My name is Moshe Zadka. My website is, where you can find every way of getting in touch with me known to humankind. And today I want to talk to you about Python sidecars. I do want to start with an acknowledgement of country. I live in Belmont in the San Francisco Bay Area peninsula, the ancestral homeland of the two Sholoni people. I want to start with a quick Kubernetes refresher, make sure that we're on the same page. Kubernetes is pretty big, so this is definitely not a comprehensive Kubernetes review. So let's start with nodes and containers. A pod is a basic execution unit. In Kubernetes that's what we execute. It's usually not what we configure and that's going to be really important both of these things later. A pod is made of n containers. A pod can have more than one container. They're all going to be in the same pod. They do share a network space, which means for example one twenty seven zero zero one is the same ip for all of them. They might share the process namespace. You can configure it on and off and we'll talk a little bit, but this later they can share volume mounts, so you can mount the same volume into both of them and they will share that part of the file system, but they never share the overall file system. So this is like the little bit of things that are going to be important later as we are talking about how to operate your sidecars. The other thing that's important in a pod is that readiness. Readiness is kind of a weird thing that is basically the criterion. Is the pod good? Why do you need to know if the pod is good? We'll talk about this later. This will become very important later. The usual way to determine if the pod is good is do TCP or HTTP check, which means you are sending in a TCP checks. If it connects and does a TCP hand check, it's successful. The more sophisticated checks that Kubernetes can configure is the HTTP check, which will fail on any status that is not two xx. You can also configure command checks. Basically there's a whole raft of issues around them. Usually I would not recommend them. And we'll talk about some of the ways that writing sidecars can alleviate the need to write command checks in Kubernetes. The next thing that I want to make sure that we're all on the same page in is deployed and services. There's many other things that you would need a sidecars for that are not deployments and services. But since these are the most common, let's focus on them for this talk. So a deployment is kind of a weird Kubernetes object because it's really just something that will automatically configure a replica set and a service. So if you understand those two, you also understand what deployment is. A replica set is a collection of identityless pods. And what I mean by identityless, there's no sense in this insurance things. Pod is the fifth pod in the set. If it's six pods, there's six pods. But if two die, it will bring up two other nodes, but it doesn't which one is like the true continuation of the next pod. There is no sense that this would make a sensible question. A service is something that can route to good pods. There's many ways to route and I will not go into them because for the most part they're not going to affect our talk. But it's very important because if you remember earlier, I said that radiance check is deciding what's a good pod. The reason you need to know if a pod is good or not is these service can know whether to route to it or not. And again, all of these things are a very important context because they will be important later. Side cars, not an atomic thing in Kubernetes there is no point where you will write in your Kubernetes YaMl configuration sidecar. You can if you call something a sidecar, but that's not a concept, that's not a type in Kubernetes, but it is a pattern. And specifically in Kubernetes, often when we say a pattern, what we mean is it's a shape that a YAml file takes. And when the YaMl file takes that shape, we'll call the resulting thing a side cars. What does a sidecar pattern look like? It looks like a container, a pod that has an extra container. And usually it just needs a second container because usually you have a main container that does the things that you are doing with the pod, right? If you think in terms of like a web application or a web API, this is a thing that actually runs a web server, right? If you think in terms of a queue consumer, this is a thing that consumes a queue and does something with it, nodes processing and takes it away. The idea of the sidecar is that it takes care of the rest. And obviously this is a pattern. So all these definitions of sound fuzzy and to be very honest, it's kind of not really a meaningful debate to say whether a specific thing is a sidecar or not. What's important is to know that this pattern is a pattern that will be really useful when you're designing a kubernetes installation. So you say, oh, well, what could be a useful sidecar here, right? There's no reason to get hung up on the definition of whether it's a true sidecar or not. So here's like an example of a sidecar. The main container writes a web application, and then these application wants to cache to files. Now, usually it's kind of awkward to also have the garbage collector sitting in the same process, right? Because web servers run in a specific framework that's got to manage all of these things starting to shove like an extra thread or spawning a process and then having to manage what happens if process dies. That's why we have kubernetes for, right? Like the whole point of kubernetes manages that kind of stuff, right? If you wanted to manage that, you wouldn't be using kubernetes in the first place. So what you can do is you can have a sidekick container and that looks at files that are like, say too old and removes them. So it basically functions like the garbage collection thread or process. But now Kubernetes is managing it. It's managing a different container. And one of the things that is a different container, it is built separately, right? You build those containers into separate like CI pipelines or whatever it is that you use to build containers. And so you don't have to use the same base image, you don't have to use the same platform, you don't have to use the same language. So why I thought has useful. So first of all, you can separate the resource limits, meaning you can make sure that your web application can take only so much memory and your sidecars does. A garbage collection can take so much memory and you know how much memory you allocate to each. They can't kind of go and steal from the other one's memory. And that's very useful when you want to do very careful capacity planning. At some point you will need to do. They're also legible to Kubernetes dashboards, right? If you put both of these things in the same container and they die and they get restarted, you'll have to also make sure that you keep track of that somehow to make it legible. If you put them in separate containers, Kubernetes knows if a container died, Kubernetes knows to separate the container's logs and so on. So that's very useful that you can, obviously there's like the native Kubernetes dashboard and quite potentially like whatever cloud provider has more stuff around kubernetes. So that's why I don't say the Kubernetes dashboard, it's general Kubernetes dashboards, right? It might be Prometheus grabbing data from Kubernetes. Whatever way you have observability for kubernetes, the sidecars will be legible to it. But most importantly, it simplifies these container, right? Like if we want to go with the model of a container, it's supposed to be very simple. This is a way to offload the complexity to Kubernetes. These you want it and to have each of these containers, both the main container and the side container, each be much simpler than if they would somehow have to be carefully finagled to been the same container. So obviously the reason I talked so much about readiness earlier is that that's going to be one example for why you would need a sidecar. So for example, with a readiness sidecar, you can check that the file exists or that the file is pretty new. You can check the contents of an HTTP response. This is not something that's very easy to do with the Kubernetes management, but you can easily send an HTTP code, and now you write your own code. So you can write it in a nicer language like Python. You can have an arbitrary logic and you don't have to start shoving in shell commands into Yaml and have them execute in these kubernetes container and make sure that they properly offer and stuff. And there's a whole thing. This is easier, right? You can just write code in Python. Python is a nice language. You can easily check the containers, do all kinds of complicated logic. It's easy. The other nice thing that you can do with side cars, collect metrics. What if the original container wrote some code and that wasn't formatted in the way that your metrics management, say Prometheus, which most of them kind of are compatible with, can read well. You can grab those metrics via whatever reformat them into promotes. You can also do synthetic checks. You can send a query to an API endpoint, measure how much time that took, and that can be like a nice gauge or a histogram, depending on exactly how you do that. You can even scan a log file, check, say how many black lines are there. And that can be your metric, right? Like how many lines were written in the last minute. That's a useful metric that you can expose. And so there's a bunch of stuff that you can do that's like that, that you can just do in a sidecar. You can also do scheduled tasks, right? Like I already gave these example of garbage collection, or you can do some sort of a re indexing operation. Again, like the sidecars shares all the knowledge that the main container has. So it can directly go with the API and kind of grab the data, do whatever indexing you need on it, and then shove it back through the API. Why write side closing Python? So there's a lot of things that make Python an ideal choice for sidecar. So if you think about it out of your examples, if you really knew that you needed that functionality early in the development process, you would already kind of but it in the design and made sure it fit right. The problem is retrofitting it. That is hard, but that also means it's late in the development process. You don't have a lot of time left in your schedule. Luckily, Python is a great prototyping language. You can whip out something that kind of works very fast. So that rewards the ability of python to quickly prototype. Now, the main thing that the sidecars will do is to look good in some sense on the dashboard, right? That means that you want a very fast feedback loop. Again, that gives you a lot of reward for fast iteration speed, right? It's not just easy to write the first version of Python programs, it's also really fast to iterate. And Python has a lot of facilities that makes iteration a lot faster and also kind of the way politics in engineering works. Often the sidecar will be built by slightly different people than the people who build the main car, right? Like they might be know kind of the deployment team or the infrastructure team or the SRE team, people who kind of adapt to that, maybe an embedded SRE, which means that the container will keep moving and the sidecar needs to keep moving along with it. It's really nice if you have something where you can adapt as changes in the container cause whatever logic you had in the sidecar to go out of date to be faster. So this means that if you can chase the container code faster than the container code moves, you're in an advantage. If you take longer for your cycles to modify. When the container code moves, you're perpetually going to be more and more behind. So I think this is kind of the fun part of the talk where I will give you an examples. The challenge I gave to myself is to feed a sidecar on a slide. That does mean that the code is optimized for the slides, not best practices. This is not how I would actually write this nodes. In practice it's mostly to show what bits and pieces would make a sidecars work. And hopefully they're going to be fun because you can kind of get all the details in one slide. This also does mean the slides are going to be a bit packed, so get ready for a fun journey. So here's like a really quick readiness sidecar. As you can see, in order to raise an exception, I just divide one by zero because that's literally the fastest code that will these shortest code that will raise an exception in Python, just three characters. So things means that I can grab the data, compare it to, let's say five, and then return the response okay, if it's not five, I raise an error. Most web framework will automatically give you 500. That complies with kubernetes. I have just enough code to hook this function into pyramid. I have routing, that's it. Other than imports things is fully functional code that will give you a readiness check. Assuming that you have a JSon that has a key called value, that has to be five. So this is fully functional readiness sidecar. Here's a metric sidecar. It takes a little bit more code because I have to integrate with the Prometheus client library. So that means I have to build these collector registry and I have to build a gauge for latency. And then I basically send a synthetic request, check how long it took, set the latency and I generate the Prometheus thing. And again, if you set everything up in kubernetes correctly, set Prometheus up with the right configuration. This will give you a gauge that shows the latency of the application, which means if the application is heavily loaded or it's like garbage collecting or something, this will take longer and you will be able to see it on a dashboard and you don't even have to count on the application actually measuring itself at any point here. Here's a simple example of a scheduler side cars. All it takes care of just periodic making sure that the application flashing bits queue. You might think, well, why not just put a Kubernetes quant job? Well, a quant job is a job, which means it is a pod. But let's say that you want this. Every single container of the main application has its own kind of internal queue that you want to flush once in a while to make sure that it flushes this is fully functional code and it will actually do the job and you actually don't have a much easier way to do that. So three lines of python. This was very easy to fit on a slide. So those are like some fun sidecars. Now I'm going to fail in my challenge because the next sidecar I have is going to be slightly longer than a slide, but we will break it down to a few slides. So it's going to be my log analyzer sidecar. To challenge myself, I gave myself kind of like some fun parameters, right? Like I said, you can actually mount a volume and so share files natively. But let's say for any kind of reason you don't want to do that, right. It just doesn't fit your model. So there can be all kind of permission issues and look, weird corner cases where it wouldn't make sense. So the main container logs to valog something. That valog something is inside the container's file system, so it wouldn't be accessible naively to other containers. And you wind these sidecar that processes has a log in this example, I think it's going to count the lines, but obviously in real life you'd do something slightly more interesting. But this almost seems like an impossible challenge. So I think the fact that I can't fit it in one slide is maybe, okay, I will fit it in like a handful of slides. So the first trick is that to configure the pod correctly. So we need to share the process namespace. Process namespace. That doesn't sound very useful. So the first step is to find out why do you have to know yourself? Because you can't know others unless you know yourself. This sounds like a weird, like mystical philosophy, but I promise you this is actually concrete technical advice, because now we can look for another process which has a different root than ours. Now we managed to get to the other process roots, right? Which means we already have access to the peer Containers operating system. So that's pretty cool. So now we have access to the file system that's in the other container. Now we can just read the log, sum the lines, and then post it to some kind of push metrics collector, let's say. And that's it, we're done. So it was a bit more than a slide, but in three slides we did something that most people would tell you is impossible. So I think that is a pretty cool thing about showing both the strengths of the kind of stuff you can do with sidecars and the kind of power that you have with python. That you can do the impossible in three slides, not even full slides worth of code. So I think that's kind of cool. So I want to leave you with a few final thoughts about containers. They're black nodes, right? You don't want to mush around with a container. Like once the container has been tested, you want to keep it as is throughout the deployment cycle. Then you want to keep your container simple. The simpler the container is, the easier it is going to be to manage. But you will have to always add something. Pods and equivalent things. On other frameworks that run containers, what they do is they allow adding stuff from the outside. At least it's a clear ish separation of responsibilities. So that's pretty useful. You can build the container to be more sidecar friendly. That's actually more important than building a container, to not need a sidecar. And one trick is to just have good APIs inside these container. You can, for example, listen on a separate port that's not exposed outside, so it's only going to be exposed to your peers, which means you can do a lot less permission checking, but still define a really well defined API. Which means you don't care about security, but you do care about portability, so that it's easier for the sidecar container to know which API to expect. So packaging stuff with containers is pretty good. This is not a controversial statement. In 2022, everybody agrees packaging stuff in separate containers is even better. You don't want to shove a container that is like the everything container or you're back to like, why even have a container? So the more sidecars you have, the better your packaging architecture is. And with that, thank you so much for listening to my talk. I hope you had fun, and I hope you're going to go and write a lot more sidecars.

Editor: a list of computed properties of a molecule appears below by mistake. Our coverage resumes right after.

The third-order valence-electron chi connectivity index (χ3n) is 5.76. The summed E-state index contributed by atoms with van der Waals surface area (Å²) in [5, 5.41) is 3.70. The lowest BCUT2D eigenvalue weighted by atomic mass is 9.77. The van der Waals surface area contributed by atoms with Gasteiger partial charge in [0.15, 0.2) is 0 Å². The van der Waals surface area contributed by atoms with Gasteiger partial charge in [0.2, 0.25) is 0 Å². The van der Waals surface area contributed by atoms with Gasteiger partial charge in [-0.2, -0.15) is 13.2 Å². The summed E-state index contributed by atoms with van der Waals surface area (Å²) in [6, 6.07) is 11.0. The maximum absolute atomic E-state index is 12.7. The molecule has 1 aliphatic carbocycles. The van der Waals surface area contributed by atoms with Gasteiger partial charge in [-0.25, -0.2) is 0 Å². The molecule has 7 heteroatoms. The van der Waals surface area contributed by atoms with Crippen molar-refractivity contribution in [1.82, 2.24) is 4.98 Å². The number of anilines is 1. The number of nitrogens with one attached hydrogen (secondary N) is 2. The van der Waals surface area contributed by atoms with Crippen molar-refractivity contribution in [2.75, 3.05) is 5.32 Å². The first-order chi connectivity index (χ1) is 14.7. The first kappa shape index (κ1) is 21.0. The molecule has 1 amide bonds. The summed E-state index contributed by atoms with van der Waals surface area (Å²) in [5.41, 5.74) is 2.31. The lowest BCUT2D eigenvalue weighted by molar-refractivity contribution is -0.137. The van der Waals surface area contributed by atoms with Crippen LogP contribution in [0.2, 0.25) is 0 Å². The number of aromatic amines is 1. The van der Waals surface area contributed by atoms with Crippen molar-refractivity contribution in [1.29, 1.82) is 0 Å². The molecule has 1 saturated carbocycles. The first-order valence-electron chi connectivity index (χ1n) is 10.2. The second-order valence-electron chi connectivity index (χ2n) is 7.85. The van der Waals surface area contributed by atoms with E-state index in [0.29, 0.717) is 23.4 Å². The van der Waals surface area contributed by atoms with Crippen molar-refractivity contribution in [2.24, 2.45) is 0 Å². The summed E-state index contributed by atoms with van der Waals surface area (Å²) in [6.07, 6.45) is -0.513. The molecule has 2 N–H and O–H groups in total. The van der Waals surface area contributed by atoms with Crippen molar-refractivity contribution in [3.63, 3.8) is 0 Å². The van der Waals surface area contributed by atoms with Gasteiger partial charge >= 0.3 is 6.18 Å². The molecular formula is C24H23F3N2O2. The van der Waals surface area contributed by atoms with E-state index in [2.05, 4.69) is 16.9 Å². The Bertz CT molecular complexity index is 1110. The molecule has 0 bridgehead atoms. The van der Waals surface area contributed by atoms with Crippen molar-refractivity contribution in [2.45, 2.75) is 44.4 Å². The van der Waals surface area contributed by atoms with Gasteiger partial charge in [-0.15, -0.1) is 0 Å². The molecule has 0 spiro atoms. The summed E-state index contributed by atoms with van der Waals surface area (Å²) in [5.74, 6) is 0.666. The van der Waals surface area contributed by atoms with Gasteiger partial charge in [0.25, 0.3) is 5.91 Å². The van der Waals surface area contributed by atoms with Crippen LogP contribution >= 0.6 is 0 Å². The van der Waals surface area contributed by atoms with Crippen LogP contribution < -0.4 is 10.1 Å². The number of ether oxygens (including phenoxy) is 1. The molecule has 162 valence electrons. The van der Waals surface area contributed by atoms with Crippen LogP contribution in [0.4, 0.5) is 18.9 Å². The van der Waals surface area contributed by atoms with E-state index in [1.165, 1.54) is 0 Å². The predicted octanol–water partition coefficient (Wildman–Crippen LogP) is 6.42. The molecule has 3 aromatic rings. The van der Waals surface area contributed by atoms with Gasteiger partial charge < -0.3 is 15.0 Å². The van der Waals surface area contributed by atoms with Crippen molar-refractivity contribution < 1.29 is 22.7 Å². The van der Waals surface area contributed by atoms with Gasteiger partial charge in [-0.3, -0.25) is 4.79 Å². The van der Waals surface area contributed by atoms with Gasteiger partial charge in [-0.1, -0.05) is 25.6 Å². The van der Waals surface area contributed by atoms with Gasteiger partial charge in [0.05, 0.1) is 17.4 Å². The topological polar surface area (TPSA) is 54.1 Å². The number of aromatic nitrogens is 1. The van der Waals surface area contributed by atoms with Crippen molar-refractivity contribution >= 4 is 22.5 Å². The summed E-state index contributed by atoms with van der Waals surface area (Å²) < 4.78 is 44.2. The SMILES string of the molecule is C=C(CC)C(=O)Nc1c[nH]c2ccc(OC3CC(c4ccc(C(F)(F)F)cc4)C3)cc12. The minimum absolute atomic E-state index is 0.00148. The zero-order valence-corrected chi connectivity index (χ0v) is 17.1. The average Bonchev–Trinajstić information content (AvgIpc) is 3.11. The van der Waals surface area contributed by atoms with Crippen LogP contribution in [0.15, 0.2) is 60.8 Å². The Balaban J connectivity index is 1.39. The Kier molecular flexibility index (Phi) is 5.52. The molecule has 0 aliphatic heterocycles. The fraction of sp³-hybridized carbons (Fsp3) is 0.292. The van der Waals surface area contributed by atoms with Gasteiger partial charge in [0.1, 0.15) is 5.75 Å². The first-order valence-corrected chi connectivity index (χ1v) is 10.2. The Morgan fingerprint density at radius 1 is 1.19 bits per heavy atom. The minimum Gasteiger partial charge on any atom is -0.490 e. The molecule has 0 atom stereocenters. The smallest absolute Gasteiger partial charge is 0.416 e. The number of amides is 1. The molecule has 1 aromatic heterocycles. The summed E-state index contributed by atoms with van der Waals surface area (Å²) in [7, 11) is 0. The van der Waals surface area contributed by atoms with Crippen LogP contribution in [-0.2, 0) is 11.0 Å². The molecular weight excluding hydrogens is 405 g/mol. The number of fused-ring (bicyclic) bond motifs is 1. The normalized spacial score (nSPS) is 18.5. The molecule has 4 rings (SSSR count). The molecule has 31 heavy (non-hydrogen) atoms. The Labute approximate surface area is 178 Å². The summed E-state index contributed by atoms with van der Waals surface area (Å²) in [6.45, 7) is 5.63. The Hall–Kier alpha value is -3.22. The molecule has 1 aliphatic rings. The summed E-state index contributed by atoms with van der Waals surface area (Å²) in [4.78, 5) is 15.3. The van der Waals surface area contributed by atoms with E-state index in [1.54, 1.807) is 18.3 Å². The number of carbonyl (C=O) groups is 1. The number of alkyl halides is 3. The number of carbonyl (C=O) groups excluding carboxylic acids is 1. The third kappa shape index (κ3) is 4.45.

Moshe Zadka

Principal Engineer @ Palo Alto Networks